In addition, the report identified education technology as an area of promise. This, along with fintech and automotive tech is of special interest due to its potential to open up education channels over the internet.

Gan Fong Jek, managing partner and co-founder of Singapore-based venture capital firm Jubilee Capital Management, however, believes even more advanced technology is in the works: “Some companies are experimenting with AI to help children optimise their learning by improving the speed at which they learn,” he noted.

This could be applied in the education sector, where technology and sensors can be used to help children focus better while training them to think smarter, he said.

JCM, which invests mainly in financial services, consumer lifestyle, enterprise software, artificial intelligence and cybersecurity, has invested in companies from China, Southeast Asia, the US and New Zealand.

“We are assessing a pipeline of investments in Israel,” he said, adding that Israeli startups were strong in cyber security and healthcare—two areas that are enjoying high interest among Asian investors.

Nevertheless, as RHL Ventures’ Lau points out, successful venture capital investing is about being patient.

“We have seen our families build businesses from scratch and we know that building a business takes time. You can’t just invest and get out in a year or two,” she said.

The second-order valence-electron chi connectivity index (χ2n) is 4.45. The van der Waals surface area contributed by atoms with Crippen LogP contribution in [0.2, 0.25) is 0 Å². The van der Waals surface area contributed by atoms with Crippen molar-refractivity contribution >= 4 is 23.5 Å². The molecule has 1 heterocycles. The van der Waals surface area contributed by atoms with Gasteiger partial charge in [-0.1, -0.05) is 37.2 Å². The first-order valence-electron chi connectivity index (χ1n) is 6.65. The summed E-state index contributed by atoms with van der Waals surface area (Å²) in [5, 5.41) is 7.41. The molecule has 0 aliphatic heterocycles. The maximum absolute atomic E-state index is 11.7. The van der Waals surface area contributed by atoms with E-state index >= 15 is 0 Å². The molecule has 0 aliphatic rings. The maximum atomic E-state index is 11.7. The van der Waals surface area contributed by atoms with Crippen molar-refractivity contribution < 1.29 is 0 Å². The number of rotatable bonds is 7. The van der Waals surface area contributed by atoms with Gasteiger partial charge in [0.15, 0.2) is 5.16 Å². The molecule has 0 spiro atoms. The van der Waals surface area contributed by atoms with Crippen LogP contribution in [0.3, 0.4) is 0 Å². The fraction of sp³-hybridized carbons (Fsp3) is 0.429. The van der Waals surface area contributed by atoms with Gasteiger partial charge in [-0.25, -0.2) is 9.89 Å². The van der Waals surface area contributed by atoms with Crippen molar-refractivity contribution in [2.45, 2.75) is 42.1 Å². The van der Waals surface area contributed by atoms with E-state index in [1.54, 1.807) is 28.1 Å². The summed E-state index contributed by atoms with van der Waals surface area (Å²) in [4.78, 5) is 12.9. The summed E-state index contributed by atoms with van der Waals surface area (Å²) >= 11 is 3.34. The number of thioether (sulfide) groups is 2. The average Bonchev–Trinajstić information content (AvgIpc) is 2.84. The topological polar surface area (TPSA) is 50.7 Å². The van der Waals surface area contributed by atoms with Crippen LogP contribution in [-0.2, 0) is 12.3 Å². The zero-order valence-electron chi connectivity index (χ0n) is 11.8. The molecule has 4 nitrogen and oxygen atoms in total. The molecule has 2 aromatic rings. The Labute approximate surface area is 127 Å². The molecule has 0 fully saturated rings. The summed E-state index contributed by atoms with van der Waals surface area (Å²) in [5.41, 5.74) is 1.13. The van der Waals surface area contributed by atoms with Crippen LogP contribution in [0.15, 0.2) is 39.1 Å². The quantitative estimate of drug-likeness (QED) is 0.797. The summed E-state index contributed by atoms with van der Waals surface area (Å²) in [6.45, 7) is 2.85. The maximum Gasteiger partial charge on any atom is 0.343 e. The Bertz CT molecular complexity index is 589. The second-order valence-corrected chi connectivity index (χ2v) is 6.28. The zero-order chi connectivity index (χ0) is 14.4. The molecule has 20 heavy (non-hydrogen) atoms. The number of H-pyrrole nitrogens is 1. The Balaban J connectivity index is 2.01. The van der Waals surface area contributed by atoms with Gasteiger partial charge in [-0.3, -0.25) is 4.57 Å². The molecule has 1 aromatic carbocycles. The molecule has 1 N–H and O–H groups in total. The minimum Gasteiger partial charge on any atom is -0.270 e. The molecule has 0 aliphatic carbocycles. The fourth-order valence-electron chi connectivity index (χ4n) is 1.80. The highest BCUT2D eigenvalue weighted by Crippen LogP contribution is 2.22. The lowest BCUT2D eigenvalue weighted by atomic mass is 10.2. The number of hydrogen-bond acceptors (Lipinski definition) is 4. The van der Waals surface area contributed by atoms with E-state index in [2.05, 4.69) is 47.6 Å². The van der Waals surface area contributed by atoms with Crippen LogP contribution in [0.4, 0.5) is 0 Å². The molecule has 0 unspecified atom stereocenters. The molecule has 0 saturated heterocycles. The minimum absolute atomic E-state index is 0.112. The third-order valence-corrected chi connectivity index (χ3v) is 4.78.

An investor needs to sit out through a full business cycle, which ranges typically from five to seven years.

In terms of returns, Lau said that her team considers opportunities that can triple the initial investment.

For now, the outlook remains relatively buoyant: “We continue to receive steady enquiries from companies looking to set up venture capital funds in the region and from large funds hoping to set up holding companies to attract investments from the region,” Udit Gambhir, managing director of Asia at SGG Group, a corporate services provider that focuses on fund administration services, told AsianInvestor.

KPMG also expects VC investments to remain relatively steady in the last quarter of 2017, with artificial intelligence and technology expected to continue dominating the headlines.

*Data in the KPMG report is from Pitchbook.